Throughout my years in education, I have seen a strong transformation from what used to be a cookie-cutter approach with students to more individualized focus and attention. It is clear that our students have more individual needs and our teachers are working to meet those needs.
As a school counselor and dean of students in a small school in a rural town in northwest Wisconsin, I have the unique opportunity to know every single one of our high school students. Each fall I make a point to interview our freshmen, one by one. I want to get to know them, their families, their hobbies and interests, and their needs. I also want them to know who I am and explain that I am their personal assistant in high school.
In education, the word equity can be interpreted as very complicated for some. My vision of equity in schools is a simple definition: All students, all of the time. As I work day to day with my students, I keep the thought process simple. It doesn’t matter who they are, what they look like, or where they came from, each student is treated with the ultimate respect and offered opportunities they need so they can reach their highest potential, goals, and dreams. The kid in cowboy boots who milks cows in the morning before school needs the same attention and guidance offered as the kid wearing flip-flops and cargo shorts, whose parents are both doctors.
Intentional conversations create intentional relationships. Talking with students and asking about their day, their weekend, or quite simply asking them how they are doing naturally creates positive, mutual, respectful relationships. Asking the right questions opens up many social and emotional doors. Educators not only can but should ask personal questions and build strong bonds with their students.
A two-way trusting relationship creates a safe environment for learning and growing. I have had conversations with students on topics ranging from hunting to fishing to horseback riding to reading. I ask students about things like their most recent athletic contest or what their parents do or about their new car. Students love to know we care. As educators, we hold a powerful position in influencing our students and a trust-based, two-way teacher-student relationship is essential. All students deserve this level of care and concern all of the time.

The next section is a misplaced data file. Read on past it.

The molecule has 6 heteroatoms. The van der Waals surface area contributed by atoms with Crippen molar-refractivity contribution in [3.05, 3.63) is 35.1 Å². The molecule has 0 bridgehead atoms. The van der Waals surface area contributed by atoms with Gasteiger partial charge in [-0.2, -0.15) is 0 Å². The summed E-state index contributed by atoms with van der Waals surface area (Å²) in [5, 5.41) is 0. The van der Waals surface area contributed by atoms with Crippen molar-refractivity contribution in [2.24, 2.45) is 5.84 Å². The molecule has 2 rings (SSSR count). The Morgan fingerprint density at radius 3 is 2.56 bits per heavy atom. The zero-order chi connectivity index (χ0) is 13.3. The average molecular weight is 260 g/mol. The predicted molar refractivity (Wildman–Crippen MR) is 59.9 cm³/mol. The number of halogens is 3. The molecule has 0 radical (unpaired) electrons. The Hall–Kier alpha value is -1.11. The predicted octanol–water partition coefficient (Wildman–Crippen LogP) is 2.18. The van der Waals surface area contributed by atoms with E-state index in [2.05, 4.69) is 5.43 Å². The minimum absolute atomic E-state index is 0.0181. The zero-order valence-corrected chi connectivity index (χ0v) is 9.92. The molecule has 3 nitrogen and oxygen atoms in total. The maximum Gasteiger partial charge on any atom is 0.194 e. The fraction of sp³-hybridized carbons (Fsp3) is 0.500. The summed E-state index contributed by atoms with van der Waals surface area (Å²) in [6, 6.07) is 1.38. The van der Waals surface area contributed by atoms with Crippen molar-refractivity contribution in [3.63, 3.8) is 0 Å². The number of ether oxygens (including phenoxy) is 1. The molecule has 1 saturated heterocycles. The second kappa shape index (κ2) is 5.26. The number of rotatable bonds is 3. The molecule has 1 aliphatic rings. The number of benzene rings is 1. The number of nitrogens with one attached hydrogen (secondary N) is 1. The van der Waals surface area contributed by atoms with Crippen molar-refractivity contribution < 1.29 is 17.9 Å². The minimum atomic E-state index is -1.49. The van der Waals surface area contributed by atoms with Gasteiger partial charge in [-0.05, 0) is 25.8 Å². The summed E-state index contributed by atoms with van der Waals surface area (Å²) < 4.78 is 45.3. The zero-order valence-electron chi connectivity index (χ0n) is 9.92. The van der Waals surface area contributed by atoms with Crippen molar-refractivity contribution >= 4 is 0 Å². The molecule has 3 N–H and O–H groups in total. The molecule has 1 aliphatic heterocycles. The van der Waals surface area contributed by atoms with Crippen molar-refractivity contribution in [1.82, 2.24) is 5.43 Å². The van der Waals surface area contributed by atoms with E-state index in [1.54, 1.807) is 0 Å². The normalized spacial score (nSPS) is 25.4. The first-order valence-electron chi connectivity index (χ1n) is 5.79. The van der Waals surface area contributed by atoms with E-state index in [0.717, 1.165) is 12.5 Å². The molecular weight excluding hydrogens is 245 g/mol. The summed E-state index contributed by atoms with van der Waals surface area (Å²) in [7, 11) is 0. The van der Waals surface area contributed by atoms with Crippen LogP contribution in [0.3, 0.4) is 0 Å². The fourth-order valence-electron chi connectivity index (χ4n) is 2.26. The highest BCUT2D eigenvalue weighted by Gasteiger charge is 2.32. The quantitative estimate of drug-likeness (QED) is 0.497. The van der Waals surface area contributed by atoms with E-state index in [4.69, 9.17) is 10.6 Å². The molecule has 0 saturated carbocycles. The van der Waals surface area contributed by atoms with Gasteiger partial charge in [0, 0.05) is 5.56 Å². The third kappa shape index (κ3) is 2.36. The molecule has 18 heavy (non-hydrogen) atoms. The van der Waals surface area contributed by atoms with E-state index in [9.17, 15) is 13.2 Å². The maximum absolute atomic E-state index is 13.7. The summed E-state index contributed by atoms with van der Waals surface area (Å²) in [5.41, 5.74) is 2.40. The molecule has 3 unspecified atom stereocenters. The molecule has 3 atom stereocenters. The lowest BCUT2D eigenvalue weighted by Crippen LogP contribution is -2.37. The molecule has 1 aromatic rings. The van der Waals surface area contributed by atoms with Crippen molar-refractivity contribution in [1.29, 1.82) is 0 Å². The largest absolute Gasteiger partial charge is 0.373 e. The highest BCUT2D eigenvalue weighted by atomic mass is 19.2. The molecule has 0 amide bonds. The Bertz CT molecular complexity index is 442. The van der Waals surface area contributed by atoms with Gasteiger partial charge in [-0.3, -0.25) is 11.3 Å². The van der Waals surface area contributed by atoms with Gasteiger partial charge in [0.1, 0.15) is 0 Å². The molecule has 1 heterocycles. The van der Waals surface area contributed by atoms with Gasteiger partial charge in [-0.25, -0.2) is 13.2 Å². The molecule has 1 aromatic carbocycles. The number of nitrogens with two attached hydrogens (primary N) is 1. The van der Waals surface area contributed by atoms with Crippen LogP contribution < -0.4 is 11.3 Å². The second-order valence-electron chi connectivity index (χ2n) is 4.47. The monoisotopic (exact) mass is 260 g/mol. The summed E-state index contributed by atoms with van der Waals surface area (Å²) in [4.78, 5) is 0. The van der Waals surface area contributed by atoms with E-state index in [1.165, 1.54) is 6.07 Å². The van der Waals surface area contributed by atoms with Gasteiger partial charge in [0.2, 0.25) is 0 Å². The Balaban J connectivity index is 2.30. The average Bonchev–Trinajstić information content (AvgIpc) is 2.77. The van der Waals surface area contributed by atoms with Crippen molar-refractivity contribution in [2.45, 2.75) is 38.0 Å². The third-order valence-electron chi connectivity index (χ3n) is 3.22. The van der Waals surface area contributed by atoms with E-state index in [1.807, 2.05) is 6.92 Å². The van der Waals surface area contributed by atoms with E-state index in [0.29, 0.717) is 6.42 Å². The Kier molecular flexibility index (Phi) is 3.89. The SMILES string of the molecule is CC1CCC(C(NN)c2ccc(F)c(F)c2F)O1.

My advice to teachers, veterans or rookies, is to speak with every kid with an open and honest approach. Students who are struggling need to be asked if they are struggling. Students who are not doing well need to be asked why. Students who have great successes should be celebrated. Students with depression or suicidal thoughts need to be asked directly about them. Our kids need to know that we genuinely care and are there for them, as a whole child.
Ask questions, share stories, and let these kids know you are not only a teacher but a human being. Imagine being a student in a school where you know your teachers genuinely care about you as a person. Imagine how motivated you might be to learn. Imagine how strong you would feel about not letting these caring, trusted adults down. All students deserve our honest and natural attention, all of the time.